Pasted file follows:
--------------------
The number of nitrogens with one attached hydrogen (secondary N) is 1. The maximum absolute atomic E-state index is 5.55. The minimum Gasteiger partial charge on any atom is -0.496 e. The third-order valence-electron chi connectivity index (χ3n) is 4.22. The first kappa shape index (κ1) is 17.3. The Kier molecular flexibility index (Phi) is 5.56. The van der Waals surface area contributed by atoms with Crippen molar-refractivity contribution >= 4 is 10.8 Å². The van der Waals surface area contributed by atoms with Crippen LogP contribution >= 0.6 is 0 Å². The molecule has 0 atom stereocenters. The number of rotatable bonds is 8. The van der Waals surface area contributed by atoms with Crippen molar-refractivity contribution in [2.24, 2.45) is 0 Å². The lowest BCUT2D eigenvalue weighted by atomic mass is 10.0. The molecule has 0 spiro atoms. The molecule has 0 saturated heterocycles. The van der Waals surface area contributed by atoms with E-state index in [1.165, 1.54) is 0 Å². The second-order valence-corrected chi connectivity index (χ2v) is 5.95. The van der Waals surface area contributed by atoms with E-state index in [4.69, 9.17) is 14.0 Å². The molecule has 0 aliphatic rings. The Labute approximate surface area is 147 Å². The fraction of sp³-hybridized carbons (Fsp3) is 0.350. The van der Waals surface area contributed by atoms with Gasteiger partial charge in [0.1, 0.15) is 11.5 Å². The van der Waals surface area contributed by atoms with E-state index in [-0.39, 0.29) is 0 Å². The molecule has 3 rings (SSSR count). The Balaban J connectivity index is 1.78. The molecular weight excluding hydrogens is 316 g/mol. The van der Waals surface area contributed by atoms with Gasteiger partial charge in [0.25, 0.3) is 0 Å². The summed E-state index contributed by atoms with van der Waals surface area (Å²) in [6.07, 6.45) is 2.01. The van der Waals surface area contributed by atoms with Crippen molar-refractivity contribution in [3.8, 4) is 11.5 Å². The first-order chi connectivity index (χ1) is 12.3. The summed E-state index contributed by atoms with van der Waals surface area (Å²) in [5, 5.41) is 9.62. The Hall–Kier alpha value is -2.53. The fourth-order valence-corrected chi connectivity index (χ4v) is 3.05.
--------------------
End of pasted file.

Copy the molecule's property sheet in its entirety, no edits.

The number of nitrogens with one attached hydrogen (secondary N) is 1. The maximum absolute atomic E-state index is 5.55. The minimum Gasteiger partial charge on any atom is -0.496 e. The third-order valence-electron chi connectivity index (χ3n) is 4.22. The first kappa shape index (κ1) is 17.3. The Kier molecular flexibility index (Phi) is 5.56. The van der Waals surface area contributed by atoms with Crippen molar-refractivity contribution >= 4 is 10.8 Å². The van der Waals surface area contributed by atoms with Crippen LogP contribution >= 0.6 is 0 Å². The molecule has 0 atom stereocenters. The number of rotatable bonds is 8. The van der Waals surface area contributed by atoms with Crippen molar-refractivity contribution in [2.24, 2.45) is 0 Å². The lowest BCUT2D eigenvalue weighted by atomic mass is 10.0. The molecule has 0 spiro atoms. The molecule has 0 saturated heterocycles. The van der Waals surface area contributed by atoms with E-state index in [1.165, 1.54) is 0 Å². The second-order valence-corrected chi connectivity index (χ2v) is 5.95. The van der Waals surface area contributed by atoms with E-state index in [4.69, 9.17) is 14.0 Å². The molecule has 0 aliphatic rings. The Labute approximate surface area is 147 Å². The fraction of sp³-hybridized carbons (Fsp3) is 0.350. The van der Waals surface area contributed by atoms with Gasteiger partial charge in [0.1, 0.15) is 11.5 Å². The van der Waals surface area contributed by atoms with E-state index in [-0.39, 0.29) is 0 Å². The molecule has 3 rings (SSSR count). The Balaban J connectivity index is 1.78. The molecular weight excluding hydrogens is 316 g/mol. The van der Waals surface area contributed by atoms with Gasteiger partial charge in [0.25, 0.3) is 0 Å². The summed E-state index contributed by atoms with van der Waals surface area (Å²) in [6.07, 6.45) is 2.01. The van der Waals surface area contributed by atoms with Crippen molar-refractivity contribution in [3.8, 4) is 11.5 Å². The first-order chi connectivity index (χ1) is 12.3. The summed E-state index contributed by atoms with van der Waals surface area (Å²) in [5, 5.41) is 9.62. The Hall–Kier alpha value is -2.53. The fourth-order valence-corrected chi connectivity index (χ4v) is 3.05.